Much has been written about innovation at places like Apple and 3M. We love companies like these who live and breathe innovative cultures, making it a part of their core identity. Sure, Apple has Jobs and a cadre of uber-techies, while 3M has an almost 40-year legacy of allowing employees to dedicate 15% of their time to side projects. Theirs are corporate values that are challenging to replicate yet viable to use as a model.
There’s a fundamental dilemma with innovation. Companies crave it for the new consumers, categories and channels it can open up, but also revert to the basics when trying to improve the numbers— cutting costs, improving efficiency, directing resources to the traditional revenue streams. This problem becomes even more pronounced when companies remain traditionally operations or sales-focused because basing their business decisions proactively in consumer insights isn’t second nature.
When taking risks that involve the resistant steps toward innovation, many companies are looking for assurances that their investment will pay off. Though a reasonable concern, it can stifle true innovation through “analysis paralysis” and attempts to put real numbers against conceptual ideas.
But even if companies aren’t ready to take the business and cultural steps necessary to foster innovative environments, they can take a page from the playbooks of the leaders.
Take Apple. Steve has a personal hand in every new product that Apple launches, and when things don’t soar (like Apple TV), the company moves on. Does it make sense for the average corporation to have one person managing these decisions? Perhaps not. But what companies can do is introduce a “board of innovators” or decision makers who can act as de facto venture cap financers: Make a convincing pitch and win the prize of committed resources. By having leaders in place to make these decisions, particularly, cross-functional leaders, there are assurances that innovation is being resourced with the full knowledge of management, which in turn helps move projects along with fewer barriers. In addition, an internal venture-cap model can help establish a set criteria that projects need to meet in order to be considered for funding and resourcing.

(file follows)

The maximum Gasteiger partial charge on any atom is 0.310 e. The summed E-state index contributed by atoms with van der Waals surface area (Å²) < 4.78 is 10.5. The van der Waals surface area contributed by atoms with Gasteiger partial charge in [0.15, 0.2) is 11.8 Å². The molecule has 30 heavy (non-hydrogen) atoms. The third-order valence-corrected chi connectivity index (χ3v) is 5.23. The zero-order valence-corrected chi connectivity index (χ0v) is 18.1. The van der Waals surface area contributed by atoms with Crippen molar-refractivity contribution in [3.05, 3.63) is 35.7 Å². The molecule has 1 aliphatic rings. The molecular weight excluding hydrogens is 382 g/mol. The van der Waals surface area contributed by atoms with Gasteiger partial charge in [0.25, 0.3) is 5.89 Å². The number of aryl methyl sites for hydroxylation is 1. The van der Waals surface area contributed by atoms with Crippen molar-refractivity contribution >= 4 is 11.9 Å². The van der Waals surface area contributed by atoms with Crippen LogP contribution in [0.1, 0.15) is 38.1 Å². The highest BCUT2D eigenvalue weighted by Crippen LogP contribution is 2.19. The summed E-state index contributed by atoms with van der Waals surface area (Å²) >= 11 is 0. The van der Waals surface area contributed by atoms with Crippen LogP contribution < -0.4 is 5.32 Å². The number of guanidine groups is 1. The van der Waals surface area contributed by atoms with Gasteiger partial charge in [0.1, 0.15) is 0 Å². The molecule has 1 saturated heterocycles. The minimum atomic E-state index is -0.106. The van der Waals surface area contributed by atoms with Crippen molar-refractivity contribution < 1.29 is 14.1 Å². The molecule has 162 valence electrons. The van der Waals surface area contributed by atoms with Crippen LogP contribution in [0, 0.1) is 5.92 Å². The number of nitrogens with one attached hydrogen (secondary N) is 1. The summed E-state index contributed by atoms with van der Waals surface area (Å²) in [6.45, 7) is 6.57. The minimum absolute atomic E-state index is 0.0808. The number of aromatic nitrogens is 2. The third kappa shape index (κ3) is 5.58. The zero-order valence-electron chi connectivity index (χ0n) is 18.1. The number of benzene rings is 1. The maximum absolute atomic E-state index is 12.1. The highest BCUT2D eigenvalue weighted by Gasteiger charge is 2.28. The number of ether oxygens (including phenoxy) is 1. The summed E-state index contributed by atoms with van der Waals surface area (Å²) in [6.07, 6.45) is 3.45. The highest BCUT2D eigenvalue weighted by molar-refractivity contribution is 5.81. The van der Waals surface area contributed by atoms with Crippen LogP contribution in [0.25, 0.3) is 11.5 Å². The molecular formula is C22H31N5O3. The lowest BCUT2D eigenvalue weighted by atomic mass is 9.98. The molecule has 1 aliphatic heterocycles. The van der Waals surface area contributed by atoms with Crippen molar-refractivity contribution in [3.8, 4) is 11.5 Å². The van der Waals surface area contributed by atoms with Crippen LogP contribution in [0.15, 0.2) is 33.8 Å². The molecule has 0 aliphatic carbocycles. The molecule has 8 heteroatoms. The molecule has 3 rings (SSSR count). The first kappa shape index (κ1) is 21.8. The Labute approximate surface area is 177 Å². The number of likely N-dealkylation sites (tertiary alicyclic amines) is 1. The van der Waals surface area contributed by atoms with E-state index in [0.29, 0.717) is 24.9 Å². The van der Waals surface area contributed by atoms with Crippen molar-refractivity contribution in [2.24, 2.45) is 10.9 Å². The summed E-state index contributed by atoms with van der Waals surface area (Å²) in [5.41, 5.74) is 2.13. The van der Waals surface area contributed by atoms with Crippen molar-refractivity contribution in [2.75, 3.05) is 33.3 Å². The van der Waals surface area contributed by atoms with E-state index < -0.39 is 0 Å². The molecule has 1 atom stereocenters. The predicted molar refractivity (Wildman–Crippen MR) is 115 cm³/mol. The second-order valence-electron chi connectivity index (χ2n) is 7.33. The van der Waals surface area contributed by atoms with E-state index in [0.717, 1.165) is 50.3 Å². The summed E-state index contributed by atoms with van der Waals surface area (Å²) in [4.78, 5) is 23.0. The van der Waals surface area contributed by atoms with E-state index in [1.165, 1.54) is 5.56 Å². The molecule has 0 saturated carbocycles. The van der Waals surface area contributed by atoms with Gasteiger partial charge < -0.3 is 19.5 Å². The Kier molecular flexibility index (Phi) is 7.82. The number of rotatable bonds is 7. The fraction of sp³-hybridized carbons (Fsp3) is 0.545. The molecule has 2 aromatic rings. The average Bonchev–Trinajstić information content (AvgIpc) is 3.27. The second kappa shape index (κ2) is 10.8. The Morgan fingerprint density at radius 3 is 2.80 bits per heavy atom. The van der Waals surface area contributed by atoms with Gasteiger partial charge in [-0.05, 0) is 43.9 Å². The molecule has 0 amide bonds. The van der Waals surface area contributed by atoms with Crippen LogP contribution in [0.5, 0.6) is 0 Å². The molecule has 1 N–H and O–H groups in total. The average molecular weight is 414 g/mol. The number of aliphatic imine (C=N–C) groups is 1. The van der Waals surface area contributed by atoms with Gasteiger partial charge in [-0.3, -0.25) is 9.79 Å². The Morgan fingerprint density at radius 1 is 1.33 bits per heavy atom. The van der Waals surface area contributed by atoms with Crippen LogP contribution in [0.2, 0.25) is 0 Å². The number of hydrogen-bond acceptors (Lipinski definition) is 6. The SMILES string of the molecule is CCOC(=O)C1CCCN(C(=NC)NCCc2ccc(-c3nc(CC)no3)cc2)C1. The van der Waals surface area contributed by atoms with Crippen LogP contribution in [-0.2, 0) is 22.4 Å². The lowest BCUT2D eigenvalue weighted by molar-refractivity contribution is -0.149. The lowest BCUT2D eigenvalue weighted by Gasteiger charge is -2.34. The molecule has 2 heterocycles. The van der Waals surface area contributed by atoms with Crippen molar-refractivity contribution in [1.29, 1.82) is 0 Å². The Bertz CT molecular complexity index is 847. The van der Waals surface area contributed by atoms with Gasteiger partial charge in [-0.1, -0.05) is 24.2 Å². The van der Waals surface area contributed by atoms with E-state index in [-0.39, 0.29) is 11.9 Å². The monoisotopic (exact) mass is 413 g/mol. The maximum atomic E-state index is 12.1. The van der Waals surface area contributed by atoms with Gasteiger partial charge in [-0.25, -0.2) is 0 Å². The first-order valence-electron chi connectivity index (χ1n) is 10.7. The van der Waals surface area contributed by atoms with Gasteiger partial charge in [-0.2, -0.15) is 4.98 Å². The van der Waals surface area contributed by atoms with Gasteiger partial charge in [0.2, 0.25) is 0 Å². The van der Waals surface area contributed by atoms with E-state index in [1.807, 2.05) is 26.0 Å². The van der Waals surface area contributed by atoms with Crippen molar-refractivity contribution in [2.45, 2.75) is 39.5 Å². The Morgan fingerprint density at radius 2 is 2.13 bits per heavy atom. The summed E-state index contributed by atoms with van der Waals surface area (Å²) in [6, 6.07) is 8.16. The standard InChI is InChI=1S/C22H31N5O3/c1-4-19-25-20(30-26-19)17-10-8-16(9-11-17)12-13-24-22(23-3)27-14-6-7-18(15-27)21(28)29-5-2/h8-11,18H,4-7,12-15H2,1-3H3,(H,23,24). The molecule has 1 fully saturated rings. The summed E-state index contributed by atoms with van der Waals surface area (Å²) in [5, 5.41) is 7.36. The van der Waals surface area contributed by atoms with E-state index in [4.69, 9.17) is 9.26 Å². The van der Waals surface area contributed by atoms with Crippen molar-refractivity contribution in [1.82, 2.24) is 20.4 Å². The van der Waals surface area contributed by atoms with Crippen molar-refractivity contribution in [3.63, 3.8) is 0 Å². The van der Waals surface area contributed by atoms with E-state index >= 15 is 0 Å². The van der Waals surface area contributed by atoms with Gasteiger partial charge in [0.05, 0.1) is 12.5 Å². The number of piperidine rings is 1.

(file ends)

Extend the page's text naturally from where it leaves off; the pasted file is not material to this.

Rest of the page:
In the case of 3M, they’ve had a successful strategy of allowing employees to devote 15% of their time to outside projects since the mid 1970’s. The beauty of this policy is that employees get to see its real results. Every year, 3M sponsors a school-style science fair, where employees make posters that explain their ideas and present them to the company. This offers opportunities for inventors to not only get input and build on their ideas, but also for the company to demonstrate their commitment to the program.
But dedicating 15% of time is easier said than done. There are sales meetings to prepare for, management presentations to make, P&Ls to run—it’s often not practical to dedicate this much time on a disciplined basis. What companies can do is allow employees who have great ideas to ask for the time to develop them, like a kind of “working vacation.” Make it culturally acceptable to pursue ideas outside of the usual objectives, and create rewards for people who do, whether their ideas are successful or not. By demonstrating a simple commitment to fostering new ideas, companies can be a more fertile ground for innovation.
It’s the steady state of dedication, and by walking the walk, companies can build a real culture of innovation.